Discuss the relationship between the words "law" and "justice" in Shakespeare's The Merchant of Venice.

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The word "law" refers to the rules and regulations stipulated by a governing body and followed by a community. The word "justice" means the carrying out, or administration, of those rules on an equitable basis. Sometimes people tend to use the words interchangeably. In The Merchant of Venice, specifically Act IV, Shylock adds another word, "bond," that can mean "contract," but he also seems to use it as if meaning "law" and "justice," depending on the written context. These words are thus best examined in context as well. 

First, Shylock continually says, "I would have my bond" (IV.i.86). He is explicitly saying that he wants the contract between Antonio and him to be acknowledged by the court as well as executed. In a way he is saying, "I want justice." Justice is satisfied when supported by the law and upheld by the judgment of the court. Therefore, "law" and "justice" have an interdependent relationship--without one, the other cannot exist. Shylock points this out by saying the following to the Duke:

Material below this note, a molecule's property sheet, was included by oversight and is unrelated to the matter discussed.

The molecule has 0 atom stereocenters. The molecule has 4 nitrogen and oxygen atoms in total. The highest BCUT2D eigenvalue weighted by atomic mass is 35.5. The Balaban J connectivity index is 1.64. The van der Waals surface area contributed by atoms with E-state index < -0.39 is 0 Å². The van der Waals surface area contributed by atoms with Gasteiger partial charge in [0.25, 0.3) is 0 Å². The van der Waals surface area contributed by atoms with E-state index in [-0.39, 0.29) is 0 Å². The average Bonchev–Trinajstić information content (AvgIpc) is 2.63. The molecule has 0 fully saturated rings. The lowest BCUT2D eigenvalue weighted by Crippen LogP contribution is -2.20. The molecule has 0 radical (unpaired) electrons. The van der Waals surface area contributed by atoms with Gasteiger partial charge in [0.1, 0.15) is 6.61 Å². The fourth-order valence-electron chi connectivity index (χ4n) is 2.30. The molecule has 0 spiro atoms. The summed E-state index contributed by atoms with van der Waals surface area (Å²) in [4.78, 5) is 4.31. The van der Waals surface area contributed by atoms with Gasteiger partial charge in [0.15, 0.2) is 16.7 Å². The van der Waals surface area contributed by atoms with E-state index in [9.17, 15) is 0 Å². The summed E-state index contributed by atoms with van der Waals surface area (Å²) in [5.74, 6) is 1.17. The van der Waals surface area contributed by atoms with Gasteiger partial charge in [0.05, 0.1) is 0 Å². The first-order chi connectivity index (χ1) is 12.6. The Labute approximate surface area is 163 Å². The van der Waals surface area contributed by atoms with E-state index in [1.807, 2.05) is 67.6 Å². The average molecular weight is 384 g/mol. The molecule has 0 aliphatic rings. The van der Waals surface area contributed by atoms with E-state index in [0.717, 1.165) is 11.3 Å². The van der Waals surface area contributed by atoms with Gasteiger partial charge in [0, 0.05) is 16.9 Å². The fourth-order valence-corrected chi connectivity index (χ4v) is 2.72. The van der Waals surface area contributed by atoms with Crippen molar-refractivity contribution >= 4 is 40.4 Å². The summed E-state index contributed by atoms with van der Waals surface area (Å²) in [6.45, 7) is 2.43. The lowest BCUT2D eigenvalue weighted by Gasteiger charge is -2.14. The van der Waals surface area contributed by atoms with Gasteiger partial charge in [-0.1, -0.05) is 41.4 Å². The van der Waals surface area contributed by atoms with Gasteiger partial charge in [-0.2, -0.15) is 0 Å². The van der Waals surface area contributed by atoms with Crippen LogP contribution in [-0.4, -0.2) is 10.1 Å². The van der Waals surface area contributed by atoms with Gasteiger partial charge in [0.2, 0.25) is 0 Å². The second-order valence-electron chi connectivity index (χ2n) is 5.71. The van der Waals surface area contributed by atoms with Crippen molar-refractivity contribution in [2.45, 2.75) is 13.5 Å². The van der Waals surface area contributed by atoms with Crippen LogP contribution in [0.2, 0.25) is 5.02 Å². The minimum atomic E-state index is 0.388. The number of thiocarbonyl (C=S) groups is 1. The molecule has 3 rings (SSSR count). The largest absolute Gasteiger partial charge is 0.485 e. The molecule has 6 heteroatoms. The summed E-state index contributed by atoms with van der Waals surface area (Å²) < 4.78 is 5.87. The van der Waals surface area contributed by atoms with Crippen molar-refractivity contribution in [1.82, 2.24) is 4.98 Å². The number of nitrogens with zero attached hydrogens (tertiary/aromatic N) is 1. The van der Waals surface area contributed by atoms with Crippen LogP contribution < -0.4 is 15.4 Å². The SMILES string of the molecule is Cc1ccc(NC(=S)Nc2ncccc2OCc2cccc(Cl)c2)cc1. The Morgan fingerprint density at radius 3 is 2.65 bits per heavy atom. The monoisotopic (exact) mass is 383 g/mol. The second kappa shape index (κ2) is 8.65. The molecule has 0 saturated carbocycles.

"To have the due and forfeit of my bond.

If you deny it, let the danger light

Upon your charter and your city's freedom" (IV.1.36-38).

Here he is saying that if they don't uphold the law, their city's integrity is threatened. 

Then, when Portia (disguised as a lawyer) gets involved, she and Shylock toss "law" and "justice" around more frequently. Shylock refuses to negotiate the stipulation of the contract mercifully and demands justice by the letter of the law being carried out; which is to say, he wants the law to be supported by a judgment of the court. Portia then says the following:

"Thyself shalt see the act;

For as thou urgest justice, be assured

Thou shalt have justice more than thou desir'st" (IV.i.310-312).

She warns him that justice can be satisfied in more ways than one. Once judgment is passed, the law is locked in and justice is satisfied. The end. There's no going back after this point, so Portia gives Shylock every chance to show mercy beforehand. Fortunately for Antonio, Portia has other laws that must be administered in order to satisfy justice if another law is broken--the one saying that anyone who seeks the life of a citizen of Venice shall have his estate seized. And the consequences of Shylock's demand for justice topple over him like dominoes after that.

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